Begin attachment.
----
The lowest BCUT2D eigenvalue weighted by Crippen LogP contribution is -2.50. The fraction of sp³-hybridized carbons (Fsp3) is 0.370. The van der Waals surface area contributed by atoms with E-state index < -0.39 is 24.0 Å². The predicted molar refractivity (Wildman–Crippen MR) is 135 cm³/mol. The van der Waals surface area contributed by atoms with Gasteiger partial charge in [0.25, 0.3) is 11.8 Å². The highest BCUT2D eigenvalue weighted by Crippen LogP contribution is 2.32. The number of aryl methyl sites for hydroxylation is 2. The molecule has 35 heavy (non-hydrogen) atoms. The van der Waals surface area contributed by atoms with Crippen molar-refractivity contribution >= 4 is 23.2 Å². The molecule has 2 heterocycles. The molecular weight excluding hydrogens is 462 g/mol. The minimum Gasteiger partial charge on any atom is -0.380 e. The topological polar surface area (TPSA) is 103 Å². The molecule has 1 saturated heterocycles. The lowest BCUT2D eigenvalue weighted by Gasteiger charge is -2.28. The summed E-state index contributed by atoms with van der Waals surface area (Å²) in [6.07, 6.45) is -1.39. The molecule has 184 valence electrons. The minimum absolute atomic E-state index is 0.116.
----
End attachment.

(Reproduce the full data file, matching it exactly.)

The lowest BCUT2D eigenvalue weighted by Crippen LogP contribution is -2.50. The fraction of sp³-hybridized carbons (Fsp3) is 0.370. The van der Waals surface area contributed by atoms with E-state index < -0.39 is 24.0 Å². The predicted molar refractivity (Wildman–Crippen MR) is 135 cm³/mol. The van der Waals surface area contributed by atoms with Gasteiger partial charge in [0.25, 0.3) is 11.8 Å². The highest BCUT2D eigenvalue weighted by Crippen LogP contribution is 2.32. The number of aryl methyl sites for hydroxylation is 2. The molecule has 35 heavy (non-hydrogen) atoms. The van der Waals surface area contributed by atoms with Crippen molar-refractivity contribution >= 4 is 23.2 Å². The molecule has 2 heterocycles. The molecular weight excluding hydrogens is 462 g/mol. The minimum Gasteiger partial charge on any atom is -0.380 e. The topological polar surface area (TPSA) is 103 Å². The molecule has 1 saturated heterocycles. The lowest BCUT2D eigenvalue weighted by Gasteiger charge is -2.28. The summed E-state index contributed by atoms with van der Waals surface area (Å²) in [6.07, 6.45) is -1.39. The molecule has 184 valence electrons. The minimum absolute atomic E-state index is 0.116.